Gingrich: Romney will be ‘badly weakened’ if he loses Michigan

Newt Gingrich said Sunday that rival Mitt Romney's campaign would be "very badly weakened" by a loss in the Feb. 28 Michigan primary and dismissed the idea - floated by some conservatives concerned about the GOP field's performance - that an outside candidate could shake up the race.

"If he can't carry his home state, I think the rationale for why there is a Romney candidacy - he's not a candidate of ideas, he's not a candidate of ideology, he was the candidate because he was the inevitable winner," Gingrich said on Fox News Sunday. "There's a whole rationale which is now built on his ability to win, and he hasn't been able to win, and if he loses his home state… I don't see what he says the next morning to his donors to stay in the race."

The former House speaker acknowledged he faced a similar challenge in Georgia's Super Tuesday primary the following week, and although he stopped short of saying he or Romney should drop out after a loss at home, Gingrich agreed that a loss would deal a devastating blow to a campaign.

"If any of the three of us lose our home state… I think you have a very, very badly weakened candidacy," Gingrich said. 

"Given the chaos of this race, I don't want to say anything. But I am willing to say I think it is extraordinarily important to win your home state, and it has all sorts of underlying impact if you don't," he added.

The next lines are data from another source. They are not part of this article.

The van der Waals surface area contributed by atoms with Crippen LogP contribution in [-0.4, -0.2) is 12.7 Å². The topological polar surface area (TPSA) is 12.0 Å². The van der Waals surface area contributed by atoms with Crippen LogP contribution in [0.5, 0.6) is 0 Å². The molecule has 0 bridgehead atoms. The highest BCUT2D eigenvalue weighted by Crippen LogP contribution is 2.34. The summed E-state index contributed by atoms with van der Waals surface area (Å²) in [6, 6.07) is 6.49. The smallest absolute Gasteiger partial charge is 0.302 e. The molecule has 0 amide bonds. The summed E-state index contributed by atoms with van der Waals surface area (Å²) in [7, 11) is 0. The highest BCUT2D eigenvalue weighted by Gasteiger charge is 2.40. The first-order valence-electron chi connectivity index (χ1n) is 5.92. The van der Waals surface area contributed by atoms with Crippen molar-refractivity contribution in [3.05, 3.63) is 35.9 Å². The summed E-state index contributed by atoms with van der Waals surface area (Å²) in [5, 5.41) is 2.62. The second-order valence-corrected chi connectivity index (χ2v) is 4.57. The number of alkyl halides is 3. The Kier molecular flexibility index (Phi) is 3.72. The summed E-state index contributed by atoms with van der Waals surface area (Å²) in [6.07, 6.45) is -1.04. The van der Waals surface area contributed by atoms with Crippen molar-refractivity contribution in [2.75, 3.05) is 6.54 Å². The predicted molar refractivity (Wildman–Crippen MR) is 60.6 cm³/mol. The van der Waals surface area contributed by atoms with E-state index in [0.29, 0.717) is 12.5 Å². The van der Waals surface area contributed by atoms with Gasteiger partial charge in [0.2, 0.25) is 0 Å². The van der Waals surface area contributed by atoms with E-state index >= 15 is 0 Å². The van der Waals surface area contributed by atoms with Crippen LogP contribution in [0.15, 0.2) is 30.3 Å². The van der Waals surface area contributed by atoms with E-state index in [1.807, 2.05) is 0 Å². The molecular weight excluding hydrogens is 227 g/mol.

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Asked by host Chris Wallace about suggestions that a candidate like former Florida Gov. Jeb Bush should enter the Republican race to buoy conservative interest and morale, Gingrich said he had "no problem with anyone who wants to run," but cautioned that there were logistical and practical hurdles for a late entry.

"Anyone who feels they can come out and qualify, come play," Gingrich said.

But the former speaker warned that ballots would be tough to qualify for - and delegates difficult to collect - at this point. Gingrich also noted the temporary nature of other candidate's surges as they entered the race.

"Nobody's going to show up and become Superman or Superwoman so they just have to understand they're entering the arena," Gingrich said.

As for his struggling campaign, Gingrich said that he hoped to regain momentum through a positive campaign about "ideas," saying that's what fueled his previous surges.

"I've twice been the frontrunner… we're going to keep moving forward and gathering delegates," Gingrich said.

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Of Rick Santorum, Gingrich admitted to having prematurely called for his exit from the race, but argued that he was still the superior choice among the "conservative wing" of the field.

"The biggest difference between me and Santorum is the scale of the idea, the boldness of the ideas, I'm much more willing to talk about fundamental change," Gingrich said.

Gingrich also defended the reported donation of an additional $10 million by billionaire casino mogul Sheldon Adelson to the super-PAC supporting his campaign. Adelson has already donated $11 million to Gingrich's efforts, and is by far his most generous supporter.

"He's certainly helping balance off Romney's 16 billionaires, and he's helping balance off Romney's Wall Street money."

Gingrich maintained that he and Adelson already shared views on Middle Eastern foreign policy, creating no conflict of interest.

"It's an open relationship. I'm very happy to say I think we should be worried about the Iranian nuclear weapon, I think we should do everything we can to make sure Israel survives," Gingrich said.